Now that the elections are over and a new government is being formed – with a very clear mandate – we need to look forward.
Managing the country for the next five years cannot be on the same lines as an election campaign. Focus has to change to real economic development of the country from the election sloganeering around nationalism, Hindutva, castetism, and the rest. The ruling party’s communication strategy has to change along with its actions. Election frenzy has to give way to tolerance and patience.
It is easy to promise about bringing in radical changes but that needs careful planning and patience. Demonetisation has failed, many agree, primarily because it was hurriedly implemented without a proper management thought in place. Otherwise ATMs would not have run out of money and the new currency would not have been printed ‘smaller’ in size than the measurement required for the ATMs to function properly. Deaths at ATM queues could have been avoided. The simplification of the taxes through GST has created more complications at the ground level – since again a proper implementation plan is not in place.
If one is genuinely interested in the development of the country, there is no harm in admitting failures. If employment has gone down, why hide the figures or try to fudge them? Transparency brings credibility. It needs guts to admit failures and then pledge ways to set things right.
The real test of the new government will be in its attempt to change mindsets. To bring in fresh thinking it has to give a hard look to the country’s education system. An ‘illiberal’ mindset cannot replace the present so-called ‘liberal’ mind, if one really finds fault with it. An ‘extremist’ point of view will only generate clashes to counter another extremist view. Let there be more debates. Why - or how much- is the traditional Indian thought relevant as the Western ways of thinking? Dropping chapters on ‘democracy’ from books of history will just give a wrong signal.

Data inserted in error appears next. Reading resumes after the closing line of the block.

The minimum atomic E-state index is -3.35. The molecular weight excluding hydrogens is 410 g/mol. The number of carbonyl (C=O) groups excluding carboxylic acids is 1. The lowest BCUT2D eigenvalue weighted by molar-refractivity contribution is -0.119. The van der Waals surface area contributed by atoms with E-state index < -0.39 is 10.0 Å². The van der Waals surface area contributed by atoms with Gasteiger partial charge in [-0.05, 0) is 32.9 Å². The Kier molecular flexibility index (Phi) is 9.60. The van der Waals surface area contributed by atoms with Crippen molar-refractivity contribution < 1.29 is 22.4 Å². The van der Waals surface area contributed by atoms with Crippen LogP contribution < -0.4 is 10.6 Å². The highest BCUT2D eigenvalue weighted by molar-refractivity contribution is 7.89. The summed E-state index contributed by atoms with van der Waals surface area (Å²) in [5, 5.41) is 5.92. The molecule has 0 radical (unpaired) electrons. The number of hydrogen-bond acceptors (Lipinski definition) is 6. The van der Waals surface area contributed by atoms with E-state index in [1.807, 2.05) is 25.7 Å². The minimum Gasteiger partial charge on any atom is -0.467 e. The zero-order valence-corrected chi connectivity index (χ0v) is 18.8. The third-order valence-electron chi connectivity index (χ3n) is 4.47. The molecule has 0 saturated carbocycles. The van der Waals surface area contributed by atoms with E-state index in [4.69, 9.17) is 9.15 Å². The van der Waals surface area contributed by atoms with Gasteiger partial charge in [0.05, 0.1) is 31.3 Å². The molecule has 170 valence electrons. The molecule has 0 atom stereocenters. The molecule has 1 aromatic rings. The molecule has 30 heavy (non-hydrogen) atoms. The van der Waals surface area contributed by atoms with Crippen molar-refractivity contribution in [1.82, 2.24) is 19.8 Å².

Proper communication – or powerful debates – runs the parliament. Unfortunately, nowadays we notice more of scuffles, shouts and blocking of discussions within the parliament. We lack parliamentarians like Atal Behari Bajpayi or Hiren Mukherjee. They were not just excellent speakers, but also erudite people. Today we find MPs hiding or manipulating their university degrees. We have an impressive list of ‘crorepatis’ among the MPs, but not many enlightened and educated people.
Something is basically wrong with our education system. Beginning with the Kothari Commission, we have had several attempts to reform the system. But did it make the system relevant with the changing times? Either the recommendations of reforms have been shelved or kept pending for lack of funds. Education has been a low priority area for every government of the past. If advanced countries (which today includes China) can spend 3 to 4% of their GDP on education, we still allot a sum around one per cent of the GDP for education. We are proud of our defence forces; but we need to give a hard look to the fact that the budget allotments for Defence is more than double the amount allotted to country’s education and health put together.
Excellence in education sometimes lead to elitism; but not the kind of elitism which the country’s so-called liberals would want us to believe. Without compromising in excellence, we need to reform our education system through healthy debates, with more transparency and better communication.